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Bank Leverage and Regulatory Regimes: Evidence from the Great Depression and Great Recession


  • Christoffer Koch
  • Gary Richardson
  • Patrick Van Horn


In the boom before the Great Depression, capital requirements for commercial banks were low and fixed. Bankers faced double liability. Failing banks were not bailed out. During the boom before the Great Recession, capital requirements were proportional to risk-weighted assets. Bankers faced limited liability. Banks deemed too big to fail received bailouts. During the 1920s, the largest banks increased capital levels as asset prices rose. During the boom from 2002 to 2007, the largest institutions kept capital levels near regulatory minimums. Our results suggest more market discipline would have induced the largest U.S. banks to hold greater capital buffers prior to the financial crisis of 2008.

Suggested Citation

  • Christoffer Koch & Gary Richardson & Patrick Van Horn, 2016. "Bank Leverage and Regulatory Regimes: Evidence from the Great Depression and Great Recession," American Economic Review, American Economic Association, vol. 106(5), pages 538-542, May.
  • Handle: RePEc:aea:aecrev:v:106:y:2016:i:5:p:538-42
    Note: DOI: 10.1257/aer.p20161045

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    References listed on IDEAS

    1. Ben S. Bernanke, 2015. "The Federal Reserve and the Financial Crisis," Economics Books, Princeton University Press, edition 1, number 9928-2.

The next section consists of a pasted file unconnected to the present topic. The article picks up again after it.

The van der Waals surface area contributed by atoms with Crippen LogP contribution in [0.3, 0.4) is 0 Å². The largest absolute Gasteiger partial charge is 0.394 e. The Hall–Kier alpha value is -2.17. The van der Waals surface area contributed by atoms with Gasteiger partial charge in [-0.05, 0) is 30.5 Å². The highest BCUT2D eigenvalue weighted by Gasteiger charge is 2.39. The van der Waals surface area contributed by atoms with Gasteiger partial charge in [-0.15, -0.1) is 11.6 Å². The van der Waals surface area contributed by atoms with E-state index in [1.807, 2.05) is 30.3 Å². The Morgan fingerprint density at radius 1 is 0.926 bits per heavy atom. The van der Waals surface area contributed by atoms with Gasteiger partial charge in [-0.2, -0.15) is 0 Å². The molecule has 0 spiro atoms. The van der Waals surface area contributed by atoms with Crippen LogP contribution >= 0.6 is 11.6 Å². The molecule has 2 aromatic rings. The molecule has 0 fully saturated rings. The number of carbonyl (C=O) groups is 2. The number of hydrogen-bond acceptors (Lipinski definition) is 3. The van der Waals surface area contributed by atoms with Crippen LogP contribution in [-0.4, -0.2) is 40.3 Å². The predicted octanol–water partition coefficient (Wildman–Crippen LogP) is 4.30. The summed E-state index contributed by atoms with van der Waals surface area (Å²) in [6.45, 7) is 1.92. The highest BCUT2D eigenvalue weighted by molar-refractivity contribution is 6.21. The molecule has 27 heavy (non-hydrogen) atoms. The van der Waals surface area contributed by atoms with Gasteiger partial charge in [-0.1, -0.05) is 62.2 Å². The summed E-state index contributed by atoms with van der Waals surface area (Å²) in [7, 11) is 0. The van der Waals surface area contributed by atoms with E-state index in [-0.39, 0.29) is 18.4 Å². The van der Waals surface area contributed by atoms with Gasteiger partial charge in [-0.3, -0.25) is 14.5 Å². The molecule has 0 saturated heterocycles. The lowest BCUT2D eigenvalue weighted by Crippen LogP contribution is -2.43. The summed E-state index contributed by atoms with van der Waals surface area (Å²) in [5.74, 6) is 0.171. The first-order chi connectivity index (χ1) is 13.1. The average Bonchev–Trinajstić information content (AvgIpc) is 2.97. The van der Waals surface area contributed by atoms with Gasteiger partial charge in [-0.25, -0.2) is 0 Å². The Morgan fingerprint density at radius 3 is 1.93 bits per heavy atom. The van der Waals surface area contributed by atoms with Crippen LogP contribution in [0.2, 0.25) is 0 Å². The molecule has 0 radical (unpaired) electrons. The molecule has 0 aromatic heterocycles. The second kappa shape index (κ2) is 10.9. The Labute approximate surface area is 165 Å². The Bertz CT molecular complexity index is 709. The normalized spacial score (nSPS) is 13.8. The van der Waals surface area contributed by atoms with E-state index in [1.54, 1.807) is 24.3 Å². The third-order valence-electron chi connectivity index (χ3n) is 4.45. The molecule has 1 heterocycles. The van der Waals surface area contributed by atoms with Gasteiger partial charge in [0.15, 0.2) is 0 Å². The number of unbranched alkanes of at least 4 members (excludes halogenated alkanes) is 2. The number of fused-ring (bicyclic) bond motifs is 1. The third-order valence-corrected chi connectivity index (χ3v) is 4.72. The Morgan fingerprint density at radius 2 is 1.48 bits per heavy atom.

2. Richardson, Gary & Van Horn, Patrick, 2009. "Intensified Regulatory Scrutiny and Bank Distress in New York City During the Great Depression," The Journal of Economic History, Cambridge University Press, vol. 69(2), pages 446-465, June.
    3. Ben S. Bernanke, 2015. "Origins and Mission of the Federal Reserve," Introductory Chapters, in: The Federal Reserve and the Financial Crisis, Princeton University Press.
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    Cited by:

    1. John V. Duca & Lilit Popoyan & Susan M. Wachter, 2019. "Real Estate And The Great Crisis: Lessons For Macroprudential Policy," Contemporary Economic Policy, Western Economic Association International, vol. 37(1), pages 121-137, January.
    2. Roberto Robatto, 2019. "Systemic Banking Panics, Liquidity Risk, and Monetary Policy," Review of Economic Dynamics, Elsevier for the Society for Economic Dynamics, vol. 34, pages 20-42, October.
    3. Richardson, Gary & Van Horn, Patrick, 2018. "In the eye of a Storm: Manhattan's money center banks during the international financial crisis of 1931," Explorations in Economic History, Elsevier, vol. 68(C), pages 71-94.
    4. Duca, John V., 2017. "The Great Depression versus the Great Recession in the U.S.: How fiscal, monetary, and financial polices compare," Journal of Economic Dynamics and Control, Elsevier, vol. 81(C), pages 50-64.

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    More about this item

    JEL classification:

    • E32 - Macroeconomics and Monetary Economics - - Prices, Business Fluctuations, and Cycles - - - Business Fluctuations; Cycles
    • E44 - Macroeconomics and Monetary Economics - - Money and Interest Rates - - - Financial Markets and the Macroeconomy
    • E58 - Macroeconomics and Monetary Economics - - Monetary Policy, Central Banking, and the Supply of Money and Credit - - - Central Banks and Their Policies
    • G01 - Financial Economics - - General - - - Financial Crises
    • G21 - Financial Economics - - Financial Institutions and Services - - - Banks; Other Depository Institutions; Micro Finance Institutions; Mortgages
    • G28 - Financial Economics - - Financial Institutions and Services - - - Government Policy and Regulation
    • N22 - Economic History - - Financial Markets and Institutions - - - U.S.; Canada: 1913-


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